Having been deployed in Afghanistan, Lieutenant Colonel Steven Gariepy draws on his first-hand military experience to confront these issues and how the U.S., and its NATO allies, address the legal and humanitarian complications related with military action. Presenting on topics, including “International Humanitarian Law in Practice” and “Mitigating Civilian Casualties in Afghanistan: The Applicability of International Human Rights Law during Military Operations,” Lieutenant Colonel Gariepy applies practical knowledge and experience to complex, multi-layered issues in a manner his audience can understand.

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Article Preview: “The Near-Term Employment Prospects of American Law School Graduates”

Contributing Editor: Sara J. Conway

As the spring semester quickly approaches there is one issue near and dear to every law student’s heart—employment. It is no secret that the job market for American law school graduates suffered greatly during and in the immediate aftermath of the 2007 recession. As the economy slowly recovered, the legal job market quickly improved. However, as is so often the case, reporters sensationalized the negative and failed to account for the improved employment forecasts. Armed only with continued coverage depicting the job market as “grim,” current law students and recent graduates might understandably lose hope in their career prospects.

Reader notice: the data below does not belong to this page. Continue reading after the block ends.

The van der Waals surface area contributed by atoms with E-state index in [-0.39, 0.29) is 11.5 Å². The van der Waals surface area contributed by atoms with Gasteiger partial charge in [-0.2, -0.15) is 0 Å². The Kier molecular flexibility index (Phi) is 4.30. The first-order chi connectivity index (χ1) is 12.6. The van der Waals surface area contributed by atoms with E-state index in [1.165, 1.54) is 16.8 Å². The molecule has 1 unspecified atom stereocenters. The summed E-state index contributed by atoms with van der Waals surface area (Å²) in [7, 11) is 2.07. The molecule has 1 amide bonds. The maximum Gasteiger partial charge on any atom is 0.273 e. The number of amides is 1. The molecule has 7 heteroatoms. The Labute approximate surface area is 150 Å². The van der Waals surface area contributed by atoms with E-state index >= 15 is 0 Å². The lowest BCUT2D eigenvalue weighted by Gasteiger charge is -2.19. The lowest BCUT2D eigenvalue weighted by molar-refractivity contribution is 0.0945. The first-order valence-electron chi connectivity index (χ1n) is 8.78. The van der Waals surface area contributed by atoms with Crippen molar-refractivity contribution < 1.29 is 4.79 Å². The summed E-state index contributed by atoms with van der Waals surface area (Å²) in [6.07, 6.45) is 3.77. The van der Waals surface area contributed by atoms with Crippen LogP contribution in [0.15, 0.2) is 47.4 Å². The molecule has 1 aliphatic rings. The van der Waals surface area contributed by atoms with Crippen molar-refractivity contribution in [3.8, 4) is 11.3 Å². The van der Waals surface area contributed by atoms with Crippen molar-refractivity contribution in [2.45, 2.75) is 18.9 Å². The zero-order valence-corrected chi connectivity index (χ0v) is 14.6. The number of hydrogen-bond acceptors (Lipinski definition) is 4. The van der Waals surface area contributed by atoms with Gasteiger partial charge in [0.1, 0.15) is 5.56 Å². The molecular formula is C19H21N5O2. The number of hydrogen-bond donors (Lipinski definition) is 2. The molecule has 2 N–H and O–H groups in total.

Professor Teich’s upcoming article “The Near-Term Employment Prospects of American Law School Graduates” fills in the gaps that reporters have missed. Professor Teich delves into the pre and post-recession employment data and presents a series of fact-supported statements that will likely quell the fears of prospective students and recent graduates. Professor Teich argues that within two years there will likely be a shortage of newly licensed lawyers. How is this possible?